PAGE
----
I am attempting to use Castle Windsor in my automated tests like so:

On every test:

  • The Setup() function creates a Windsor container, registering default implementations of each component
  • The Test function access the components via the method IWindsorContainer.Resolve<T>, and tests their behavior
  • The TearDown() function disposes of the Windsor container (and any created components)

For example, I might have 15 tests which accesses components which indirectly results in the creation of an IMediaPlayerProxyFactory component. The SetUp function registers a good-enough implementation IMediaPlayerProxyFactory, so I don't have the maintenance burden of registering this in each of the 15 tests.

However, I'm now writing a test Test_MediaPlayerProxyFactoryThrowsException, confirming my system elegantly handles an error from the IMediaPlayerProxyFactory component. In the test method I've created my special mock implementation, and now I want to inject it into the framework:


But Windsor throws a Castle.MicroKernel.ComponentRegistrationException, with the message "There is already a component with that name."

Is there any way that I can make my mockMediaPlayerProxyFactory be the default instance for the IMediaPlayerProxyFactory, discarding the component that's already registered?

According to the documentation, Castle Windsor 3 allows for registration overrides, but I could only find one example:

        .ConfigureFor<EmptyServiceA>(c => c.IsDefault()));

ConfigureFor is a method of the BasedOnDescriptor class. In my case I'm not using the FromDescriptor or BasedOnDescriptor.


There are two things that you have to do to create an overriding instance:

  1. Assign it a unique name
  2. Call the IsDefault method

So to get the example to work:


Because I plan to use this overriding patten in many tests, I've created my own extension method:

public static class TestWindsorExtensions
    public static ComponentRegistration<T> OverridesExistingRegistration<T>(this ComponentRegistration<T> componentRegistration) where T : class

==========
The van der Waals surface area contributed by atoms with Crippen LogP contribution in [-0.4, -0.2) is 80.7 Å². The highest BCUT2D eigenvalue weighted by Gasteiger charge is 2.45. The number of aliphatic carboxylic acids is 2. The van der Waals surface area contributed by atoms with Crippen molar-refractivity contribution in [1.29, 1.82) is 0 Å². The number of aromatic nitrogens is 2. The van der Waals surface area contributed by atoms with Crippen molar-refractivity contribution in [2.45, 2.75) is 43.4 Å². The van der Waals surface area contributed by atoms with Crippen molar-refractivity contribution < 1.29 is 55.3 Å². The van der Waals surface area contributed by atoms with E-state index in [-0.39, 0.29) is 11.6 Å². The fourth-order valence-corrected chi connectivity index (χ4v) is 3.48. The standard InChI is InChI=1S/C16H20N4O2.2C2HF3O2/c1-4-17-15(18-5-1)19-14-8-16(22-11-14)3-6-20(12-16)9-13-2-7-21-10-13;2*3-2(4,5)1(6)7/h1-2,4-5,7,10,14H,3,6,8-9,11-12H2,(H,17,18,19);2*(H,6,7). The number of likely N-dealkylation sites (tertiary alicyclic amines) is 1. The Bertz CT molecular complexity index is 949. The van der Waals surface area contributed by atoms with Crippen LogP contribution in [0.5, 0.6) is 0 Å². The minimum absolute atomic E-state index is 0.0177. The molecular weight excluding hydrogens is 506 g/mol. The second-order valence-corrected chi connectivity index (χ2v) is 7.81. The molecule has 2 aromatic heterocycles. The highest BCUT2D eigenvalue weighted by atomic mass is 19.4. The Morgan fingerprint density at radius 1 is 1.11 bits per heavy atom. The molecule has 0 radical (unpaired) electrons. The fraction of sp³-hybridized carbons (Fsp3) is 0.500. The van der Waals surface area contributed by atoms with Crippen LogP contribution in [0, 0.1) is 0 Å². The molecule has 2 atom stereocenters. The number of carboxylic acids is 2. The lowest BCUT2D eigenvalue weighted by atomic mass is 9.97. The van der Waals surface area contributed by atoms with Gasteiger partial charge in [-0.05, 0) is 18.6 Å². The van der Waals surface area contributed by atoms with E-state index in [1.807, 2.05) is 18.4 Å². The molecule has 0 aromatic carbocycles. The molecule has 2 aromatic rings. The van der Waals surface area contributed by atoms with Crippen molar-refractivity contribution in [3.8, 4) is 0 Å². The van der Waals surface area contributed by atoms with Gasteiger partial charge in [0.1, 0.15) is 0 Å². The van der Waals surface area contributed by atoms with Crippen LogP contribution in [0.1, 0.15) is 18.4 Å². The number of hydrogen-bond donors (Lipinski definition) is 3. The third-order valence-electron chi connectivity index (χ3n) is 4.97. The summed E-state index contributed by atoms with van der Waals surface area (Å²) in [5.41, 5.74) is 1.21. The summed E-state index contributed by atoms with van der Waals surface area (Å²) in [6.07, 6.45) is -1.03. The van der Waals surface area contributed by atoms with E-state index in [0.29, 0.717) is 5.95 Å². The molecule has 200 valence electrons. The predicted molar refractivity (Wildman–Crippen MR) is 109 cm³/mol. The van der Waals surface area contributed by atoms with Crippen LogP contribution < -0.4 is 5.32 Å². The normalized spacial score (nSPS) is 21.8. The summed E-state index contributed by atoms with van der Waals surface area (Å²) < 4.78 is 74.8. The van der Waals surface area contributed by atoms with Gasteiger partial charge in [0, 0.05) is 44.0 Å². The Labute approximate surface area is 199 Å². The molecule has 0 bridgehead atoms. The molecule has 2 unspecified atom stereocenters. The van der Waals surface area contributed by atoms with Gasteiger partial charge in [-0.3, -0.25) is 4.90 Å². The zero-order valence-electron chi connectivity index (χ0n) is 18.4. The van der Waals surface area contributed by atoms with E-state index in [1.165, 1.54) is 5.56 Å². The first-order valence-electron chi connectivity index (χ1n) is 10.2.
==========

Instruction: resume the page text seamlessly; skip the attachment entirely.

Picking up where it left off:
return componentRegistration

Now the example can be simplified to:


Later Edit

Version 3.1 introduces the IsFallback method. If I register all my initial components with IsFallback, then any new registrations will automatically override these initial registrations. I would have gone down that path if the functionality was available at the time.


  • naming and invoking .IsDefault method aren't required on the real implementation, other than that, very nice!
    – bevacqua
    May 2 '12 at 3:33
  • 2
    Thanks for updating the answer. Dec 16 '13 at 9:23
  • 1
    IsFallback() doesn't seem to work with Func. For example, adding IsFallback() to container.Register(Component.For<Func<ICat>>().UsingFactoryMethod<Func<ICat>>(() => () => new Cat())); does not prevent the duplicate key error if I override this registration later. However, adding IsDefault().Named(Guid.New.ToString()) to the overriding registration works.
    – bugged87
    Jun 14 '18 at 21:50

Don't reuse your container across tests. Instead, set it to null in the TearDown() and re-initialise it for each actual test.

  • Sorry, I mustn't have been clear. I do dispose of the container in the TearDown(), and I re-initialise it in the SetUp(). I'll change my intro to try and make that more explicit. Feb 12 '12 at 23:06

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